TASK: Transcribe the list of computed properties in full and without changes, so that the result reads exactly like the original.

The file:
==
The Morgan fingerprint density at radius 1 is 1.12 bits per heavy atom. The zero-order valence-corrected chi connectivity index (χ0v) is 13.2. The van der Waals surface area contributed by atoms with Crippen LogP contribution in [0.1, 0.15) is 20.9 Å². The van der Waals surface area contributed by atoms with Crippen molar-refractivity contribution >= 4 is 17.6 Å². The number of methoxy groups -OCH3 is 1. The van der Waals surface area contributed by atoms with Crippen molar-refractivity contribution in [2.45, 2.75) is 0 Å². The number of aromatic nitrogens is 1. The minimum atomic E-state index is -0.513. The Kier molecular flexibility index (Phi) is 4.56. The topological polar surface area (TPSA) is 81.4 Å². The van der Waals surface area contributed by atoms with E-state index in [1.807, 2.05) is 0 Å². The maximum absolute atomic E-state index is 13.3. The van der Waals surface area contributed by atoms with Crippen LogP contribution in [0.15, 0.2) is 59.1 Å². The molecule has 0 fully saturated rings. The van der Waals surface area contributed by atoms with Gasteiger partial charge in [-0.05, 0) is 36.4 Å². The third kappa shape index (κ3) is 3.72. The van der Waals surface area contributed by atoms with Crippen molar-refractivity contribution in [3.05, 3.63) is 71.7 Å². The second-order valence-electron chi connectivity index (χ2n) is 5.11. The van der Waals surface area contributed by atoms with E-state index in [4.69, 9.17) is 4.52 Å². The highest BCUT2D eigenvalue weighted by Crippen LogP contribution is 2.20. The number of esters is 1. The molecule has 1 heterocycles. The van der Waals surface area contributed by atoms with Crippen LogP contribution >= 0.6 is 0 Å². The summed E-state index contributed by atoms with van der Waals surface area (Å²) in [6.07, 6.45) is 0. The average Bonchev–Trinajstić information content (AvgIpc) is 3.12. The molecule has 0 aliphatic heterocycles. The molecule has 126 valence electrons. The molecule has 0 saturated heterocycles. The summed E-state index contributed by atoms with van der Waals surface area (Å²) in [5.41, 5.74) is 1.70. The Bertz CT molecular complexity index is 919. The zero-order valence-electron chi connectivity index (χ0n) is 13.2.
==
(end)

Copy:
The Morgan fingerprint density at radius 1 is 1.12 bits per heavy atom. The zero-order valence-corrected chi connectivity index (χ0v) is 13.2. The van der Waals surface area contributed by atoms with Crippen LogP contribution in [0.1, 0.15) is 20.9 Å². The van der Waals surface area contributed by atoms with Crippen molar-refractivity contribution >= 4 is 17.6 Å². The number of methoxy groups -OCH3 is 1. The van der Waals surface area contributed by atoms with Crippen molar-refractivity contribution in [2.45, 2.75) is 0 Å². The number of aromatic nitrogens is 1. The minimum atomic E-state index is -0.513. The Kier molecular flexibility index (Phi) is 4.56. The topological polar surface area (TPSA) is 81.4 Å². The van der Waals surface area contributed by atoms with E-state index in [1.807, 2.05) is 0 Å². The maximum absolute atomic E-state index is 13.3. The van der Waals surface area contributed by atoms with Crippen LogP contribution in [0.15, 0.2) is 59.1 Å². The molecule has 0 fully saturated rings. The van der Waals surface area contributed by atoms with Gasteiger partial charge in [-0.05, 0) is 36.4 Å². The third kappa shape index (κ3) is 3.72. The van der Waals surface area contributed by atoms with Crippen molar-refractivity contribution in [3.05, 3.63) is 71.7 Å². The second-order valence-electron chi connectivity index (χ2n) is 5.11. The van der Waals surface area contributed by atoms with E-state index in [4.69, 9.17) is 4.52 Å². The highest BCUT2D eigenvalue weighted by Crippen LogP contribution is 2.20. The number of esters is 1. The molecule has 1 heterocycles. The van der Waals surface area contributed by atoms with Crippen LogP contribution >= 0.6 is 0 Å². The summed E-state index contributed by atoms with van der Waals surface area (Å²) in [6.07, 6.45) is 0. The average Bonchev–Trinajstić information content (AvgIpc) is 3.12. The molecule has 0 aliphatic heterocycles. The molecule has 126 valence electrons. The molecule has 0 saturated heterocycles. The summed E-state index contributed by atoms with van der Waals surface area (Å²) in [5.41, 5.74) is 1.70. The Bertz CT molecular complexity index is 919. The zero-order valence-electron chi connectivity index (χ0n) is 13.2.